The campaign manager for former New York City Mayor Michael Bloomberg said his recent entry into the 2020 presidential race was prompted by the other Democratic candidates’ failure to resonate with voters.
Kevin Sheekey told CNN on Monday that the general election is about six states: Wisconsin, Michigan, Pennsylvania, North Carolina, Florida, and Arizona.
“That’s the whole general election. And right now Donald Trump is winning, he is winning that election. It’s very tough for people who don’t live in New York or California to understand that, but that is what’s happening,” Sheekey said, adding that Bloomberg “thinks he’s on a path to victory and he’s getting in to alter that dynamic.”
He pointed to polls from The New York Times and Siena College that showed Trump besting top Democratic candidates such as Sens. Bernie Sanders (I-Vt.) and Elizabeth Warren (D-Mass.) in many of the six states that he had mentioned.
In the interview, Sheekey also pushed back on criticism against Bloomberg’s strategy to skip the first four nominating states during the Democratic primary.
“You can say it’s never been done before, but you also have to say no one’s ever tried it before,” he said.
Meanwhile, the billionaire owner of Bloomberg News will focus on a “national political campaign” that will allow him to speak to “everyone in the country at once” while focusing on swing-state voters, his campaign manager said.
Sheekey didn’t address the criticism over a recent editorial letter sent out by Bloomberg News outlining the firm’s new tactic to not investigate Bloomberg himself or other Democratic candidates during the presidential primary.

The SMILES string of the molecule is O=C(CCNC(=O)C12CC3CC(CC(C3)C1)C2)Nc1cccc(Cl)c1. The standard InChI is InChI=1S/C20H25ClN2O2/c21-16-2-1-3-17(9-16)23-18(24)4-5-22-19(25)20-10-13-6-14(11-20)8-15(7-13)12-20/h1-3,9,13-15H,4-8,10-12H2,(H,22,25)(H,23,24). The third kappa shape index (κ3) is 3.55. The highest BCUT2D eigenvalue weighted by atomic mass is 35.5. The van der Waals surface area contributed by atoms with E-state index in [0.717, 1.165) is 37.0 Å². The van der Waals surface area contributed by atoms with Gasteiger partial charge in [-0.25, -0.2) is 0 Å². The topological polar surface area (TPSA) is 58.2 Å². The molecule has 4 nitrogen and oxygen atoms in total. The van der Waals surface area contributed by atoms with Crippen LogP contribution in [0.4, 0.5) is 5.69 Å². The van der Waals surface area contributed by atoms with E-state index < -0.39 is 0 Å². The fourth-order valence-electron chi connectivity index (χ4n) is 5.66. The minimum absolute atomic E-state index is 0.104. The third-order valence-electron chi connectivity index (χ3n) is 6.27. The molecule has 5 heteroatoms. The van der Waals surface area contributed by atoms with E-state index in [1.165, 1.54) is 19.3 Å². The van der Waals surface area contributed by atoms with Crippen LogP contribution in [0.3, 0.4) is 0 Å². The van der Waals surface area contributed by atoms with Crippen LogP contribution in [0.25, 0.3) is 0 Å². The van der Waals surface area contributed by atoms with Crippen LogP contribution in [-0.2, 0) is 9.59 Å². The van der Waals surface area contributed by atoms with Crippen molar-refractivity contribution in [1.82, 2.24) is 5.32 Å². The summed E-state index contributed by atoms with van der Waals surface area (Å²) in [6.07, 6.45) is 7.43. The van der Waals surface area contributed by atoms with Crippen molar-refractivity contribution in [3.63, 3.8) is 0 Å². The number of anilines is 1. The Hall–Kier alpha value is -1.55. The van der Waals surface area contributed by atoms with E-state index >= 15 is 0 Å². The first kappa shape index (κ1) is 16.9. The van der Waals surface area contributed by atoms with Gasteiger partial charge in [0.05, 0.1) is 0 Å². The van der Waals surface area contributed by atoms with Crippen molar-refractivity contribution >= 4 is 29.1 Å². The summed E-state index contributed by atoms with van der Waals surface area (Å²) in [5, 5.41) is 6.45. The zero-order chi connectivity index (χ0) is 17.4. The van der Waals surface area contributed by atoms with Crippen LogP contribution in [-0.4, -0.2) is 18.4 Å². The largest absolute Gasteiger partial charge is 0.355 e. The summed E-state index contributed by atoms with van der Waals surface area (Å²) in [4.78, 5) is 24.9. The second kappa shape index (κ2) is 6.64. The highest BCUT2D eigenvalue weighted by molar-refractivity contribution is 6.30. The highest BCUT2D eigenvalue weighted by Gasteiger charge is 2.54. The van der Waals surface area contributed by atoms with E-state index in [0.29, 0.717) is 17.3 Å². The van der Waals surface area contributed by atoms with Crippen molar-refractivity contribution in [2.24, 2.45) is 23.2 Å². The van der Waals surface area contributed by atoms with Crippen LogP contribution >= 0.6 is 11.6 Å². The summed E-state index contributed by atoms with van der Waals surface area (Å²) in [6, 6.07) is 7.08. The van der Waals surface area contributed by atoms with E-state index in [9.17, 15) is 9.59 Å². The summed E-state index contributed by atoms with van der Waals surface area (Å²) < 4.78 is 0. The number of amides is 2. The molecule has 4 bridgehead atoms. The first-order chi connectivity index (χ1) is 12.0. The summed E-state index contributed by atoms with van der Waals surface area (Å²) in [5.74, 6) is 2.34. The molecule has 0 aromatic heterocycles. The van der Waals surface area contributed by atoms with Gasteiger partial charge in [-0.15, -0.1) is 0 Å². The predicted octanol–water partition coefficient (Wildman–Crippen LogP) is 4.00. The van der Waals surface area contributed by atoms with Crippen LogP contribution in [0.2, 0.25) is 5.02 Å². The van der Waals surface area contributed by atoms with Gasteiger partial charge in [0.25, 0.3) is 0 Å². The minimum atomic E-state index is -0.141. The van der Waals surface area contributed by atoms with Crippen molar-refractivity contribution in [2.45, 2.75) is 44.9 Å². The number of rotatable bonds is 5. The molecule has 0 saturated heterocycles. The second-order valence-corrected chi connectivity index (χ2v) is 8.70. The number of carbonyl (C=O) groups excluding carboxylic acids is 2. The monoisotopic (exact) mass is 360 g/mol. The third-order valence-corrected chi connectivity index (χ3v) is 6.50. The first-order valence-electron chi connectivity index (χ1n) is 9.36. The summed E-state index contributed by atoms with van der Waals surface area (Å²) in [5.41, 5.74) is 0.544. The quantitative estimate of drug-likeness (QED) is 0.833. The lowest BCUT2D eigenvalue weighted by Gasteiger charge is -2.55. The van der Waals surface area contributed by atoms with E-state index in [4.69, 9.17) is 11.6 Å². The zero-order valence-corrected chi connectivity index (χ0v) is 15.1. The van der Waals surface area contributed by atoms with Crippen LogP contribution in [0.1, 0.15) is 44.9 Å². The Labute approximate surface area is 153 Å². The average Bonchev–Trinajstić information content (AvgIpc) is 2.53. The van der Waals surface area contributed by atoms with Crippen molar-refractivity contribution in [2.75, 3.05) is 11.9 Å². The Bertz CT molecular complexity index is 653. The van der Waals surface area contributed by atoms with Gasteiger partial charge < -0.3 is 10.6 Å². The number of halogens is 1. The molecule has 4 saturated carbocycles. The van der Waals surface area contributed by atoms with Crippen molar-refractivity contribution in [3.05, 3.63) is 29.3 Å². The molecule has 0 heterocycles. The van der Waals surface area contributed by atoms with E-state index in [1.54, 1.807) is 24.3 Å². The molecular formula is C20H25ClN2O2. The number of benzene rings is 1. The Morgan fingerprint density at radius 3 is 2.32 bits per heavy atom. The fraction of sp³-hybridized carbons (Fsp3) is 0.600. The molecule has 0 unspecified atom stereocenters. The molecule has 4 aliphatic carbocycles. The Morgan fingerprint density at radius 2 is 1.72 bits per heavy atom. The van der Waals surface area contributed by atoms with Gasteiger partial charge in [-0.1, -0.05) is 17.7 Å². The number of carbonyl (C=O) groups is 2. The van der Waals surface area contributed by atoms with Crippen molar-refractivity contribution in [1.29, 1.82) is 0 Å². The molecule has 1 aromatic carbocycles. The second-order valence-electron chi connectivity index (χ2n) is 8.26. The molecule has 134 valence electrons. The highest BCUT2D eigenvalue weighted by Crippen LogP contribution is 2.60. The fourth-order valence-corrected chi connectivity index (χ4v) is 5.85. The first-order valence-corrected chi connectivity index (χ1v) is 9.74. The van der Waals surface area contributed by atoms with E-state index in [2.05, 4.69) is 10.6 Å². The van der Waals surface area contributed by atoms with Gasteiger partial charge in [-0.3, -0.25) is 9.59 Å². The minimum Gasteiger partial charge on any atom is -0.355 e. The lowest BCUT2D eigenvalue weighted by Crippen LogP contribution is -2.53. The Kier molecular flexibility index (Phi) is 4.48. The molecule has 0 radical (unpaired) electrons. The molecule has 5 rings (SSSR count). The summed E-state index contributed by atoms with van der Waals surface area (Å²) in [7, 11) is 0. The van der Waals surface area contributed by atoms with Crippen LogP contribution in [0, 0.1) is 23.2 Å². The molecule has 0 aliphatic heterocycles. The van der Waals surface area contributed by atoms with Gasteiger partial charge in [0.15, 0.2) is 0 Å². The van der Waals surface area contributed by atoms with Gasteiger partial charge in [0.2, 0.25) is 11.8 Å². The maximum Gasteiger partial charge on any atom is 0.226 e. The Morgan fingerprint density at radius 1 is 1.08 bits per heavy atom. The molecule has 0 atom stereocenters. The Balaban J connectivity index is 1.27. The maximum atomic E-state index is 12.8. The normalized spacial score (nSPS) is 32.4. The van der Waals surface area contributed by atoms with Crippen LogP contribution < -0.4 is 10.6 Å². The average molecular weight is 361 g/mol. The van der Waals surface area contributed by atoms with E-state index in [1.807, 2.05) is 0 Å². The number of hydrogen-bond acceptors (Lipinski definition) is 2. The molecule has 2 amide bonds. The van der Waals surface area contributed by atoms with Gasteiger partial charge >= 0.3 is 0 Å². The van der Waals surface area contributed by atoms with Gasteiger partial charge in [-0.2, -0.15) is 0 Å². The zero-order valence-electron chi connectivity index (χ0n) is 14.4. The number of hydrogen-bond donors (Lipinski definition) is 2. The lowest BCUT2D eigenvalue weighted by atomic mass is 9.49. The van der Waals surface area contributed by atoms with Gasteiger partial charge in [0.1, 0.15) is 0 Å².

“We will continue our tradition of not investigating Mike (and his family and foundation) and we will extend the same policy to his rivals in the Democratic primaries. We cannot treat Mike’s democratic competitors differently from him,” wrote Bloomberg Editor-in-Chief John Micklethwait on Sunday.
President Donald Trump, however, will remain the subject of its investigative reporting, the letter said.
“For the moment, our P&I team will continue to investigate the Trump administration, as the government of the day,” Micklethwait said. “If Mike is chosen as the Democratic presidential candidate (and Donald Trump emerges as the Republican one), we will reassess how we do that.”
Recent polls suggest that Bloomberg, 77, will be fighting an uphill battle. In a Morning Consult survey of 5,000 people, Bloomberg was viewed as the most unfavorable and least favorable of the candidates.
And a Quinnipiac University poll released Tuesday showed Bloomberg had the support of 3 percent of Democratic and left-leaning independent voters nationwide, tied with Sens. Kamala Harris (D-Calif.) and Amy Klobuchar (D-Minn.). His support was higher than businessman Andrew Yang, former Obama Housing Secretary Julian Castro, and Sens. Cory Booker (D-N.J.) and Michael Bennet (D-Colo.).